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Let’s Obsess Over These Black Mirror Trailers Until We Get Season 5

Miley Cyrus is Ashley in Black Mirror "Rachel, Jack and Ashley Too" on Netflix

The first trailer for Season 5 of Black Mirror was released about a week and a half ago, revealing a premiere date of June 5, 2019, but little other information. It cut between the three episodes of the upcoming season and was more a series of suggestive images and lines than anything else.

Since then, however, episode specific trailers have been released, and while it is still not clear precisely what each installment will be about, there is not a lot more to work with in terms of speculation.

Rachel, Jack and Ashley Too

When I read that Miley Cyrus was going to be in the upcoming season, I wasn’t exactly excited, but her casting here seems spot on. From what we can tell, Ashley (Cyrus) seems to be some kind of mix of pop singer and self-help guru, which is of course totally plausible given the way things have been going in the real world.

It seems the episode will center around the roll out of “Ashley Too,” which seems to be something along the lines of an Amazon Echo that can also move about, though perhaps the point of the device is more to provide pep talks than to answer search engine questions.

In the context of the Black Mirror, the repeated insistence to “Believe in yourself” takes on a sinister aspect, indeed, and it seems clear to me that this episode will be a spiritual successor to “Fifteen Million Merits,” which saw its protagonists trying to assert themselves as individuals through a TV competition on the model of American Idol, only to find themselves trapped in the system of commodification at the end of the day.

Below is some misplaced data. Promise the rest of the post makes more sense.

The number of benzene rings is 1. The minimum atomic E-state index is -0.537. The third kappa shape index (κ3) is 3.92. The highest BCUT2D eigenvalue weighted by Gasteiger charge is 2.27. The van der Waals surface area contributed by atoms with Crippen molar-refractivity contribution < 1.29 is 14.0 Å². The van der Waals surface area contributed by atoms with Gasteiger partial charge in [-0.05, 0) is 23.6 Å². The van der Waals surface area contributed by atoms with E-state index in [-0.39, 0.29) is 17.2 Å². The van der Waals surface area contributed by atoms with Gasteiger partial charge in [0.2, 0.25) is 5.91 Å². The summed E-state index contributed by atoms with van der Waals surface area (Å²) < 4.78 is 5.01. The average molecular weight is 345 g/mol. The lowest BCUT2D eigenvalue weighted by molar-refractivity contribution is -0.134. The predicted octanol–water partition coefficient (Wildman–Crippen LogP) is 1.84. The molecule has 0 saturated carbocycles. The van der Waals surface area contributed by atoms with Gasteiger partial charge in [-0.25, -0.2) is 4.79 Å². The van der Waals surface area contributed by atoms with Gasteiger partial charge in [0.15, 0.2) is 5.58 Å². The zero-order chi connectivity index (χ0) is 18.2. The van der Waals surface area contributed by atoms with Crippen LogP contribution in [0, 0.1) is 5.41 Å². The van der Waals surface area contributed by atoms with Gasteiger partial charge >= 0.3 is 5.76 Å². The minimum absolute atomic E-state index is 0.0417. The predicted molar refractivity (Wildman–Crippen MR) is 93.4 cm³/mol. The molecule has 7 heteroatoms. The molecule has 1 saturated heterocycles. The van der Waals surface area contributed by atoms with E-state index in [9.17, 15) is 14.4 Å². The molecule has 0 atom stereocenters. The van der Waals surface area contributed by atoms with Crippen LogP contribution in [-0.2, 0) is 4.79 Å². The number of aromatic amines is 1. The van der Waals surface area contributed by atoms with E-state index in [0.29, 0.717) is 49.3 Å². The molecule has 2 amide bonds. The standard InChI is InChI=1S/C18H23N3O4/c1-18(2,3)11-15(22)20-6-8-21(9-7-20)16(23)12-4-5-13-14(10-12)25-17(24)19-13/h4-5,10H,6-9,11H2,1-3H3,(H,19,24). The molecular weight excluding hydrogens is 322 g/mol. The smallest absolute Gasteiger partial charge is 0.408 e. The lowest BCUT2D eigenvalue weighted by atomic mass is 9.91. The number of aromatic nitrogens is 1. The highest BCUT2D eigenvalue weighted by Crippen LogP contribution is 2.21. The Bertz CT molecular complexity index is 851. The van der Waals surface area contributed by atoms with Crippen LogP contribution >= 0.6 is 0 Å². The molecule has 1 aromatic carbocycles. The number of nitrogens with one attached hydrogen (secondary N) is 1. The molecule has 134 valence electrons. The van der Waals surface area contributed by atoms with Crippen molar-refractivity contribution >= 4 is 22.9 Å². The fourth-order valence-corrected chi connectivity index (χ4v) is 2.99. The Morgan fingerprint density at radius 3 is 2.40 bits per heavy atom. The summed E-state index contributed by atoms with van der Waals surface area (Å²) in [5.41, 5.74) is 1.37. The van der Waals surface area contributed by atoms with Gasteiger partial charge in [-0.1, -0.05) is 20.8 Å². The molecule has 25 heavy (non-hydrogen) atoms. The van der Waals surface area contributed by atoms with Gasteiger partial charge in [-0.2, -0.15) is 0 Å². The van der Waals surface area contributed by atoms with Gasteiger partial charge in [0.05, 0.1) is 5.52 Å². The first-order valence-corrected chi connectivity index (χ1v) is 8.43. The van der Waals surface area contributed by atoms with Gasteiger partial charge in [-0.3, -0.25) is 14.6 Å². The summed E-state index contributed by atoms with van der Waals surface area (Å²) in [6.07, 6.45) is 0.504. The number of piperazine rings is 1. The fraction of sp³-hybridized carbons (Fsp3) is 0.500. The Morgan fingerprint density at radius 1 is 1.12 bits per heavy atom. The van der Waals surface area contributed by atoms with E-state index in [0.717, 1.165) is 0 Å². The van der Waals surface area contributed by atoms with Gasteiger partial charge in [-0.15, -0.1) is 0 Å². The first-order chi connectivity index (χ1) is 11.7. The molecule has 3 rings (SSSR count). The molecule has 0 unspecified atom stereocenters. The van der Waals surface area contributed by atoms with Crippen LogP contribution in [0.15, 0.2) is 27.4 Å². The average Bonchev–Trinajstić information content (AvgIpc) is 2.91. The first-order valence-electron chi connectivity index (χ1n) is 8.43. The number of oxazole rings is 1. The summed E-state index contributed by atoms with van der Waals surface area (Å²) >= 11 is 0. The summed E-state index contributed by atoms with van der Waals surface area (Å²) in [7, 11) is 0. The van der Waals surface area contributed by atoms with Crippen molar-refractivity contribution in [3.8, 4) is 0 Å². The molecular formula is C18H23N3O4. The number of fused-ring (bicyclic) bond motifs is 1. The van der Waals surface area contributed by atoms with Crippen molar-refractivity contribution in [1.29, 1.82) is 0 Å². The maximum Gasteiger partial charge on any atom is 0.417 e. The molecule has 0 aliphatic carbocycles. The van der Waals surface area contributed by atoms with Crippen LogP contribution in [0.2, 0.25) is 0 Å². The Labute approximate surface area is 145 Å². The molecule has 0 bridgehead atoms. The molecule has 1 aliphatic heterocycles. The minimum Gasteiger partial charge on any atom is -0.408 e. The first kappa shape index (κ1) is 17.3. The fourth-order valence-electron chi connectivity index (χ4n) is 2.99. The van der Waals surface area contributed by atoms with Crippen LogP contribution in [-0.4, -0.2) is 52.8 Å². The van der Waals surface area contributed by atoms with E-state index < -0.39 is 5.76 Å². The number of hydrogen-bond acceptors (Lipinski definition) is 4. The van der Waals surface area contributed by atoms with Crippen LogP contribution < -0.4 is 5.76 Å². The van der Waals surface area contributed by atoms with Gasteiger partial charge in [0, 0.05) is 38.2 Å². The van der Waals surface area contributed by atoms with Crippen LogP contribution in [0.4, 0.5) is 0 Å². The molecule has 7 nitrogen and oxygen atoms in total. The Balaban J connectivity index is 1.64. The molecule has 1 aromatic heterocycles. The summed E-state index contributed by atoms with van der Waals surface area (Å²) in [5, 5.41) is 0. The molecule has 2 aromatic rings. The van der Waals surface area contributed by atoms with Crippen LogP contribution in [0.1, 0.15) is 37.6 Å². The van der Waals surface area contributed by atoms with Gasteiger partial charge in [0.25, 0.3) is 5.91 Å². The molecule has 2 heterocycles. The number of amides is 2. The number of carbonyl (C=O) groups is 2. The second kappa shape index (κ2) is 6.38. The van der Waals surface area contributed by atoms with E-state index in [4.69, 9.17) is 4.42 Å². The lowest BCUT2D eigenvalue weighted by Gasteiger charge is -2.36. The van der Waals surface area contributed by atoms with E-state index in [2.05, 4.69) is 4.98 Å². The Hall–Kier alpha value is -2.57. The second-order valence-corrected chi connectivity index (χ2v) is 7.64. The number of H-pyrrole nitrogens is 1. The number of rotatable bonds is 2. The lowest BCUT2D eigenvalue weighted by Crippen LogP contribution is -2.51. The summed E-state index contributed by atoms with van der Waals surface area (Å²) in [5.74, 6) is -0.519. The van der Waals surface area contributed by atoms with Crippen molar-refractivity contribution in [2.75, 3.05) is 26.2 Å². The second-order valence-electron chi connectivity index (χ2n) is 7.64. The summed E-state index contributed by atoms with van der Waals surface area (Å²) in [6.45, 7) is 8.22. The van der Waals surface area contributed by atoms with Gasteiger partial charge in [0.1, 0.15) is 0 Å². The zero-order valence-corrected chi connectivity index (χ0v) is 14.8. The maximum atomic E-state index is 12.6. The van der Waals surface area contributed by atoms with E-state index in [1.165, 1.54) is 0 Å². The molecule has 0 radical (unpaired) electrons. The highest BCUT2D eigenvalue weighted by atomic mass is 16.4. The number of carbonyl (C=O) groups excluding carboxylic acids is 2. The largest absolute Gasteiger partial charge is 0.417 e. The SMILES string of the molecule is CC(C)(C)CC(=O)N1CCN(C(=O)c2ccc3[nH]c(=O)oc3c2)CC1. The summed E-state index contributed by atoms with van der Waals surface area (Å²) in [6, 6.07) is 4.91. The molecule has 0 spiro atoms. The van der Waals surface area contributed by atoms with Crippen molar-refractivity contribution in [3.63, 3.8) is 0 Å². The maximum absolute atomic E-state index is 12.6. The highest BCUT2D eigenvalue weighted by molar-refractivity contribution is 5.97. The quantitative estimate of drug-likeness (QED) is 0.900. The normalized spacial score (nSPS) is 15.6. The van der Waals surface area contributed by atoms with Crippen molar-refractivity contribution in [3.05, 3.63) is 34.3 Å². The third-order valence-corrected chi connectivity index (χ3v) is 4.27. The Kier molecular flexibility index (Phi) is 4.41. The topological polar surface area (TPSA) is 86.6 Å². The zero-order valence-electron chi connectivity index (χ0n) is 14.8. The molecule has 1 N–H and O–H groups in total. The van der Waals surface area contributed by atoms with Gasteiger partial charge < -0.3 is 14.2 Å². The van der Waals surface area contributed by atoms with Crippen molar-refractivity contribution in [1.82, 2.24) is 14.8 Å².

It’s worth noting that we very briefly see Rachel onstage in this trailer. Is Ashley Too supposed to help everyone become a celebrity? Of course, that’s not possible, but it would be in line with the lie of the American Dream: you can have a rags to riches story, but not everyone can “make it.” This is just the structure of capitalism—it depends on the exploitation of the proletariat.

In our technologically infused world, we see this playing out in terms of YouTube stardom and the like. Sure, perhaps any given person could become internet famous and make a bunch of money, but not every person. So much marketing hangs on the conflation of those two very different notions of universality.

It would also seem that Ashley Too depends on the exploitation of Ashley, and it will be interesting to see how the tech works on that front. Black Mirror has already exposed us to “cookies“—digital copies of the consciousness of an individual—on multiple occasions. Is the tech here in line with that notion, perhaps, but with some sustained connection to the flesh and blood Ashley?

I’m excited to see where this episode goes. The only thing that worries me is the bit at the end of the trailer where Ashley Too complains about the cable stuck in her rear. This feels like a bad joke from a children’s movie, so I can only hope it plays better within the context of the episode itself. If it indicates that the device(s)—presumably there is more than one, right?—gain some kind of independent self-awareness, that could be interesting. But I cringed at how that scene played in the trailer, nonetheless.